Friday, February 22, 2008

Usage Tip #6

I'm on the lookout for a better title for these Usage Tip posts. Any suggestions?

This week everyone has gotten back their motions for summary judgment, and perhaps you are beginning work on your next assignment. To help you (and myself) over the next few weeks of brief writing, the Usage Tips between now and March 16th will focus on elementary principles of composition.

Choose a suitable design and hold to it.
A basic structural design underlies every kind of writing.... Writing, to be effective, must closely follow the thoughts of the writer, but not necessarily in the order in which those thoughts occur. This calls for a scheme of procedure. In some cases, the best design is no design, as with a love letter, which is simply an outpouring, or with a casual essay, which is a ramble. But in most cases, planning must be a deliberate prelude to writing. The first principle of composition, therefore, is to foresee or determine the shape of what is to come and pursue that shape.... The more clearly the writer perceives the shape, the better are the chances of success.

Make the paragraph the unit of composition.
As long as it holds together, a paragraph may be of any length--a single, short sentence or a passage of great duration.... Ordinarily, a subject requires division into topics, each of which should be dealt with in a paragraph. The object of treating each topic in a paragraph by itself is, of course, to aid the reader. The beginning of each paragraph is a signal that a new step in the development of the subject has been reached.... In general, remember that paragraphing calls for a good eye as well as a logical mind. Enormous blocks of print look formidable to readers, who are often reluctant to tackle them. Therefore, breaking long paragraphs in two, even if it is not necessary to do so for sense, meaning, or logical development, is often a visual help. But remember, too, that firing off many short paragraphs in quick succession can be distracting. Paragraph breaks used only for show read like the writing of commerce or of display advertising. Moderation and a sense of order should be the main considerations in paragraphing.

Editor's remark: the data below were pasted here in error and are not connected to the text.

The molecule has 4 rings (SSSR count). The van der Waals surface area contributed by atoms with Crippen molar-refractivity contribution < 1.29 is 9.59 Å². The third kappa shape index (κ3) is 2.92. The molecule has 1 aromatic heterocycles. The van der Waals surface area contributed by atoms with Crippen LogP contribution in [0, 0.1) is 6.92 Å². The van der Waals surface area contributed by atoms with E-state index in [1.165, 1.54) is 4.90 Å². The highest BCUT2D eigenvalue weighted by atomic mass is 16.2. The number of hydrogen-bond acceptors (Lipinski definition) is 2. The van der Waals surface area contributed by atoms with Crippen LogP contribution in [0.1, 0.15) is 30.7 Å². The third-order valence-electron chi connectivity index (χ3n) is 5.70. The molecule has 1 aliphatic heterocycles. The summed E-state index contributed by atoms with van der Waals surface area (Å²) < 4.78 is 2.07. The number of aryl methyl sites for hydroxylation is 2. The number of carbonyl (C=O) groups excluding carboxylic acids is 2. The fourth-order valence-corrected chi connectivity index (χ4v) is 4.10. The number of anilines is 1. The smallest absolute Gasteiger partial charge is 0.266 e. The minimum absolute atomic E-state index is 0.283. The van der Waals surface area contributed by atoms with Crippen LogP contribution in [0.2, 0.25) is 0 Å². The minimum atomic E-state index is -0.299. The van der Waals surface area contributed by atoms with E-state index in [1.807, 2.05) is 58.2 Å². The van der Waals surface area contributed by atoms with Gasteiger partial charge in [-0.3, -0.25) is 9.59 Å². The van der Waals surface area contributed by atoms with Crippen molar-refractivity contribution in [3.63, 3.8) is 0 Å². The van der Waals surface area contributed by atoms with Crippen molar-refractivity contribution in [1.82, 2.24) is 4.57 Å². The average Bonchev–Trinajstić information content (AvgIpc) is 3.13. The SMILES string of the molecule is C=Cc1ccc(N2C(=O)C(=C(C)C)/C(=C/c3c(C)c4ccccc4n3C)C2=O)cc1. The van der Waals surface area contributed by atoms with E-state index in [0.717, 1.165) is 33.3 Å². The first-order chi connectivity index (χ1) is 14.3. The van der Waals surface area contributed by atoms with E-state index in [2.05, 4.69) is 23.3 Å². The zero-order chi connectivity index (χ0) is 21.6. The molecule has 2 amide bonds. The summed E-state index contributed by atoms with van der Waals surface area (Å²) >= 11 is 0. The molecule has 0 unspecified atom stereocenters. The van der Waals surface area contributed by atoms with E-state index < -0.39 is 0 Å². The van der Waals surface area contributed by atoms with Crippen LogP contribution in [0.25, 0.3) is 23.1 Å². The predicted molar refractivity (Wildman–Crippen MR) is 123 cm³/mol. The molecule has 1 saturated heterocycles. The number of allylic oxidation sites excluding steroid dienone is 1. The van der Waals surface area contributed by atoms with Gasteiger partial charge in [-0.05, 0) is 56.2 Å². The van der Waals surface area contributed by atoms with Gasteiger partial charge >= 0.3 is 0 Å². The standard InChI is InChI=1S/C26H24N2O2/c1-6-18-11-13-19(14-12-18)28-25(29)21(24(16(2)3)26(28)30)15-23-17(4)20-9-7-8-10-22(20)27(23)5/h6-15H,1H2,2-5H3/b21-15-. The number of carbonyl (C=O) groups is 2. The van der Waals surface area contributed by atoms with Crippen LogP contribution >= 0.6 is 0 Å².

Omit needless words.
Vigorous writing is concise. A sentence should contain no unnecessary words, a paragraph no unnecessary sentences, for the same reason that a drawing should have no unnecessary lines and a machine no unnecessary parts. This requires not that the writer make all sentences short, or avoid all detail and treat subjects only in outline, but that every word tell. Many expressions in common use violate this principle.
  • "the question as to whether" should be "whether" or "the question whether"
  • "there is no doubt but that" should be "no doubt" or "doubtless"
  • "used for fuel purposes" should be "used for fuel"
  • "in a hasty manner" should be "hastily"
  • "this is a subject that" should be "this subject"
  • "the reason why is that" should be "because"

"The fact that" is an especially debilitating expression. It should be revised out of every sentence in which it occurs. ("I was unaware of the fact that" could be "I was unaware that")

"Who is," "which was," and the like are often superfluous. ("His cousin, who is a member of the same firm" could be "His cousin, a member of the same firm")

[Since lawyers are by nature wordy, we'll do more with omitting needless words next week. Stay tuned!]

William Strunk, Jr. and E.B. White, The Elements of Style, 2000, Longman Publishers, pp.15-24.

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